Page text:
General Motors’ Cadillac division is adding to its “Dare Greatly” campaign with a digital campaign, called “Daring Pursuits.” The effort is from Rokkan, the brand’s social agency of record. It pairs passionate creators from different backgrounds to collaborate and share their unique perspectives. The campaign features the all-new Cadillac XT5 and Bryan Blue, an up-and-coming artist; Stephen Kenn, a couture furniture designer; and Jihan Zencirli, master balloon artist to the stars, and is told through two short videos that live on DareGreatly.com, as well as on streaming video and branded content channels. It is being supported through a content partnership with Vox Media, and will utilize Facebook Canvas, as well as Instagram’s ad Carousel (the first time the brand has used this platform’s video capabilities). “‘Daring Pursuits’ represents the unpredictable nature and process of creativity, which has been a central theme of the ‘Dare Greatly’ brand platform since it launched in 2015,” Ray Warren, Cadillac global manager, social media and digital advertising, tells Marketing Daily. “This latest extension, ‘Daring Pursuits,’ appeals to audiences who are entrepreneurial and unwilling to settle. At the core, the campaign speaks to passion — a universal mindset that is relevant to various audiences, including Generations X and Y.” Via Vox Media, viewers can also find the stories on sites including The Verge, Curbed and Racked. There is also a custom Daring Pursuits content hub tying the pieces all together. “In its current form, ‘Daring Pursuits’ will run through the end of the year,” Warren says. “But we will continue to evolve the broader ‘Dare Greatly’ platform for Cadillac — from which this campaign originates — in the future.”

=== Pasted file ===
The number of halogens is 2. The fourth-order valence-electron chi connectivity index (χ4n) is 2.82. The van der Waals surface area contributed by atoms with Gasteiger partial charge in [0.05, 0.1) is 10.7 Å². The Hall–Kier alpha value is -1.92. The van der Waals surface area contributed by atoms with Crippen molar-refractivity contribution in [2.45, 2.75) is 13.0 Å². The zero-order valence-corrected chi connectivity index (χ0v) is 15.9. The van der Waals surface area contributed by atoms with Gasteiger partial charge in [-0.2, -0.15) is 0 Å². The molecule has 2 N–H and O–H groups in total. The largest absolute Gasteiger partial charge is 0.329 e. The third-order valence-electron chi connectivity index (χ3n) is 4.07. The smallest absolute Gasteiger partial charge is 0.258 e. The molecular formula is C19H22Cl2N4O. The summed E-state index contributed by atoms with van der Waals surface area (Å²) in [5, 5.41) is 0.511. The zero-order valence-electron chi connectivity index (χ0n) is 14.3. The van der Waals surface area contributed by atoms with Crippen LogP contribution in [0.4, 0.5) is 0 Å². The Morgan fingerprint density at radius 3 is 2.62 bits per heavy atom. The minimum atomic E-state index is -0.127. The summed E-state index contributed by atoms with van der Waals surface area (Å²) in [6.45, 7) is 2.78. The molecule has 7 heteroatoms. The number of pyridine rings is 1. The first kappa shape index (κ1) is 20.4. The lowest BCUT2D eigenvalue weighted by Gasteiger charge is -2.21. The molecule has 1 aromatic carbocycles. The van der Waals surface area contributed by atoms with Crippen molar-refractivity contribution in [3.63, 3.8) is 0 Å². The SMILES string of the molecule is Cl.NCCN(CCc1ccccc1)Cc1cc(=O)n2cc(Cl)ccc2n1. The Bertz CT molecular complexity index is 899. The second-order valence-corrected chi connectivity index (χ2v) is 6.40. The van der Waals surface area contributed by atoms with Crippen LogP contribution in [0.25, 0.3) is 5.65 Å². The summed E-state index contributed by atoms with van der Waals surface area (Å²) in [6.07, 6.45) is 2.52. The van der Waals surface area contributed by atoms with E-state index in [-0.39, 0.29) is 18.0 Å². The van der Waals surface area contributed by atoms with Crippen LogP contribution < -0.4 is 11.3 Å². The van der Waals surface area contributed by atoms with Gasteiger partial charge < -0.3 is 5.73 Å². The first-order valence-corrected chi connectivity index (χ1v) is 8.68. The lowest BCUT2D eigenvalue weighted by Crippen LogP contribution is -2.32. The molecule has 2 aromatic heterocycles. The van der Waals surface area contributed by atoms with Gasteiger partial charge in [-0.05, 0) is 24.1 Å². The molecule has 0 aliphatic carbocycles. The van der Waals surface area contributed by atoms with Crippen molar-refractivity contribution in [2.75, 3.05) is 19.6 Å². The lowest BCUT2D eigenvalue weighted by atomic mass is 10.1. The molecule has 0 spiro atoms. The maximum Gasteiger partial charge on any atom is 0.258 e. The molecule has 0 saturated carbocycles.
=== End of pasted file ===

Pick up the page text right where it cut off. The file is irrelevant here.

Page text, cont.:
While its first 365 store has been open only a month, Whole Foods Market executives gave investors a peek into what’s working, and it looks like its “grocerant” offerings, like the vegan By Chloe restaurant, are an early hit. In a presentation at the Oppenheimer Consumer Conference, Whole Foods executives -- including co-founder and co-CEO John Mackey -- revealed some insights. While declining to give sales figures, he did say: “We had to add two more cash registers to the front end, and we’re very happy.” He says the company is busy trying to quickly translate its experience in the first stores as new ones open. For instance, “we didn’t have conveyer belts, because we thought we’d get smaller basket size. But it’s been the opposite.” And as expected, he says the majority of the store’s business is happening at night, which is also when it’s most likely to be full of Gen Y shoppers. “I was eating at By Chloe, which is doing very well, too. And I was the only person there over 30.” Conventional grocers are also targeting Millennials’ fondness for in-store dining. NPD Group says the sale of takeout prepared foods from grocery stores has jumped about 30% since 2008, amounting to $10 billion in spending in 2015, and about 2.4 billion foodservice visits. And consumers say they like eating in grocery stores better than fast-food restaurants, citing fresher food and more varied experiences. Mackey says Whole Foods is continuing to use produce as the main differentiator at 365. “We’ve doubled down on that, and it is driving overall sales.” The main difference between the two, he says, is that 365 is cheaper, “with 7,000 SKUs, not 25,000.” Because labor costs are much lower — there is less service in the meat and seafood departments, for instance — they are also less expensive to run. He says that even with less staff, they are doing just as much business as those departments in its regular stores. And he says it seems clear that the store is attracting a different kind of customer. “I never saw so many Trader Joe’s bags. I joked that we should offer to trade them in, two for one, for our bags, but the team decided that would seem too unfriendly.” At this point, there’s no insight yet on potential cannibalization, because the nearest Whole Foods isn’t close by. But when its store No. 3 in Bellevue Wash., scheduled for September, is a mile from the nearest Whole Foods, “that will tell us more.” When asked about competition from online grocers, Mackey says that while those companies get plenty of attention in the media and from investors, “the biggest threats are legacy supermarkets, such as HEB and Kroger’s.” Part of Whole Foods’ success has been its “unique products, so people will drive further.” But with so many more stores offering natural and organic foods, “they don't have to drive. So convenience is a big factor.”